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Meet Sunny Bak

Today we’d like to introduce you to Sunny Bak.

Thanks for sharing your story with us Sunny. So, let’s start at the beginning and we can move on from there.
When I was 12, my dad gave me a camera and I used it to shoot the places I’d go. I lived in New York and hung out a lot in Times Square and would shoot cast members and celebrities going in and out of Broadway shows. Back then you had to get those photos developed, which was expensive. Money I didn’t have as 12-year-old. So I created a darkroom in my parents’ bathroom and processed the film myself.

Actually, those pictures are figuring into my latest project. I’m going through the negatives of all the things I shot between the ages of 12- 17, which were just sitting in a box for all these years. I never printed them. But I’m finding that I shot people like Andy Warhol, Jackie O, Hugh Hefner, Jane Fonda, Elizabeth Taylor and Alfred Hitchcock and so on. It’s almost like I’m on a path to complete an assignment that I started all those years ago.

When I was 17, I wanted to be a fashion photographer. I applied to FIT in NYC but I couldn’t get in because my portfolio was only made up of paparazzi photos and they required more from applicants. So I opened up my own photography studio on 18th and Broadway – the rent was $500 a month, it was a 5,000 square foot studio with a 16’ ceiling. I just started learning by trial and error because I couldn’t even get a job as a photographer’s assistant because I was a girl and photographers didn’t want girls to carry their equipment. I used to rent out the studio to famous photographers and I would just watch and learn from there. So it was the longest education ever. But I eventually picked up my own style and that’s how I started. Persistence and consistency got me here.

Has it been a smooth road?
Being female was an issue when I first started, and age was an issue. I was too young for some things. Now I feel like I’m too old for some things so I’ve already dealt with ageism on both ends of the spectrum. The 80’s and 90’s were definitely the high points when I shot a fashion photography studio in New York. That’s where I met the Beastie Boys because they liked to be around the models I was shooting so they were hanging out a lot. It was at this time that I shot the bulk of work with the Beastie Boys. This was before they even recorded their first album but did but our relationship did extend beyond their hitting it big. I still know them today.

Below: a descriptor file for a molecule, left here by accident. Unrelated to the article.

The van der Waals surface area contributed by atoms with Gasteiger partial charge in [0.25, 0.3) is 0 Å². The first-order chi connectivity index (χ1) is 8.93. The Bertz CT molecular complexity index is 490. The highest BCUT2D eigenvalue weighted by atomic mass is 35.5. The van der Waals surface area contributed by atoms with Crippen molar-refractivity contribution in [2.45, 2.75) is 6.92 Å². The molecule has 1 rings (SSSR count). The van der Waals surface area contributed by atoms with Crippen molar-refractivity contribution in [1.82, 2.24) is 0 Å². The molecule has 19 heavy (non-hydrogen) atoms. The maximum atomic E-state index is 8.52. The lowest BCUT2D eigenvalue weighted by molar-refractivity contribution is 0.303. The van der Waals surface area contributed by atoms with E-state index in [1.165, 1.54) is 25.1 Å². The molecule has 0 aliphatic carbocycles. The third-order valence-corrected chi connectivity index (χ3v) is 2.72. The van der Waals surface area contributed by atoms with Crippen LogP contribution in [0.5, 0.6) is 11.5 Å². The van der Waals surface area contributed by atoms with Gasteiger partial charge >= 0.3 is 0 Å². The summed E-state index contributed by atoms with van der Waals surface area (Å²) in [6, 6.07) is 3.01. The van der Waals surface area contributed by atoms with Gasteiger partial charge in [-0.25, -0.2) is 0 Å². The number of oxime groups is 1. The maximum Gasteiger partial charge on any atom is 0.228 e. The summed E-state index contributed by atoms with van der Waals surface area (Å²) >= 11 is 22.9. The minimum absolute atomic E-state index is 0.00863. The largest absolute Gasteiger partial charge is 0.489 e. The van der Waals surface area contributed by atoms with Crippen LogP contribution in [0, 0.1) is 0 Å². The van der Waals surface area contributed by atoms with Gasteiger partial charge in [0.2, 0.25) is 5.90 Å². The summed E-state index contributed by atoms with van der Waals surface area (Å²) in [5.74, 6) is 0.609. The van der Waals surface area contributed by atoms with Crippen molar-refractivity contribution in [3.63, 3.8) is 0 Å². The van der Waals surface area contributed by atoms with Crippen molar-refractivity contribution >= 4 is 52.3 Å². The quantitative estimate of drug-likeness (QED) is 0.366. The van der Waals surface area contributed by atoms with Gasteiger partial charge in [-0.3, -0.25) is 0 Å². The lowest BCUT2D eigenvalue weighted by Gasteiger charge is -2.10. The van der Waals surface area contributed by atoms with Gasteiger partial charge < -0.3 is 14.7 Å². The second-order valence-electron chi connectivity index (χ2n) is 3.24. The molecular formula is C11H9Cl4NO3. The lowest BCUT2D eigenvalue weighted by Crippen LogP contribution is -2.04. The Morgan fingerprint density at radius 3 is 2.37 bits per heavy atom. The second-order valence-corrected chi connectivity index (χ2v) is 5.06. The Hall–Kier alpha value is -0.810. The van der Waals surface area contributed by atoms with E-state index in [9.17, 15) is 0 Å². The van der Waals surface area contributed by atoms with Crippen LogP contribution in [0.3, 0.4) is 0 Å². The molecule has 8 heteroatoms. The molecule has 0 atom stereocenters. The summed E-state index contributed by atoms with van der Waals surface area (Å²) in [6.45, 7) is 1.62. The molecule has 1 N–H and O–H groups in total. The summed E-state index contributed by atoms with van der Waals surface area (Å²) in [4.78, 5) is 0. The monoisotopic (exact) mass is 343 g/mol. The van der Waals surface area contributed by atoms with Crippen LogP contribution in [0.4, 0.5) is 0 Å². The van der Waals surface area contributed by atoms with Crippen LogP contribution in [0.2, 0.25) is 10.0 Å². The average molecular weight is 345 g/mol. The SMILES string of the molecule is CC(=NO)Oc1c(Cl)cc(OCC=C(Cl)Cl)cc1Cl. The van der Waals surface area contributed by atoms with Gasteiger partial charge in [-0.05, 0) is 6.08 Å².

We’d love to hear more about your work.
I shot a lot of fashion in NYC in the 80’s for Details Magazine. It was the time of Studio 54, Limelight, Milk Bar, the World and Area Club, every night. I met the Beasties around that time… about 1982-3. I had lived with a supermodel, Carol Alt and hung out and shot a lot of fashion in the Hamptons. It was during that time I first shot Madonna when her first single Borderline came out. I saw her play one night at Studio 54 and shot her at my studio the next day, not even realizing she was the singer I saw the night before till the end of the shoot.

I shot the gatefold photo of the Beastie Boys on their first LP, License To Ill, their Fight for Your Right to Party video was shot at my studio so many of my photos were in it. I toured with them and have photos in the Beastie Book and the new Spike Jonze film coming out. The photos were in a box for 25 years in storage so I am really surprised at the interest in them that is what I am known for now. I used to live with Randy Jones, the cowboy from the Village People in Greenwich Village. I knew Victor Willis, the cop and the construction worker, David Hodo before the Village People were even created. Later, I shot one of their 45’s. That was fun.

In the early 90’s I shot one of the ten best selling Newsweek covers with the headline “Lesbians” which came out around the time Ellen came out. That led to a line of cards, posters and gay merchandise that led to more editorial exposure in Time Magazine and my images in books so for a time I was known for that. Locally I am volunteering a lot of time to keeping art and artists alive in Venice Beach. As president of the Venice Art Crawl, I am always looking for ways to promote art in Venice. I am also the VP of the Venice Chamber of Commerce and have served on the Venice Neighborhood Council.

I am doing shows of my Beastie Bak photos all over. I am making art with them, doing limited edition prints, sunny bak skateboards (with money going to vari0us charities), limited-edition kicks. I am also collaborating with other artists, like Andrea Tan, Mark Saterlee on a photo of mine of Andy Warhol and Yoko Ono and most recently Gino Perez on a photo of Andy Warhol and Marissa Berenson.

How do you think the industry will change over the next decade?
The photo industry is so different. Everyone is a photographer. It’s killed the celebrity stock photography business and turned it into a circus. It will continue to evolve into ways I cannot even imagine.

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Image Credit:

Andy Warhol by Sunny Bak
Mayor Garcetti Sunny Bak And George Franciso president of Venice Chamber of Commerce
Sunny Bak by VeniceBeachPhotos

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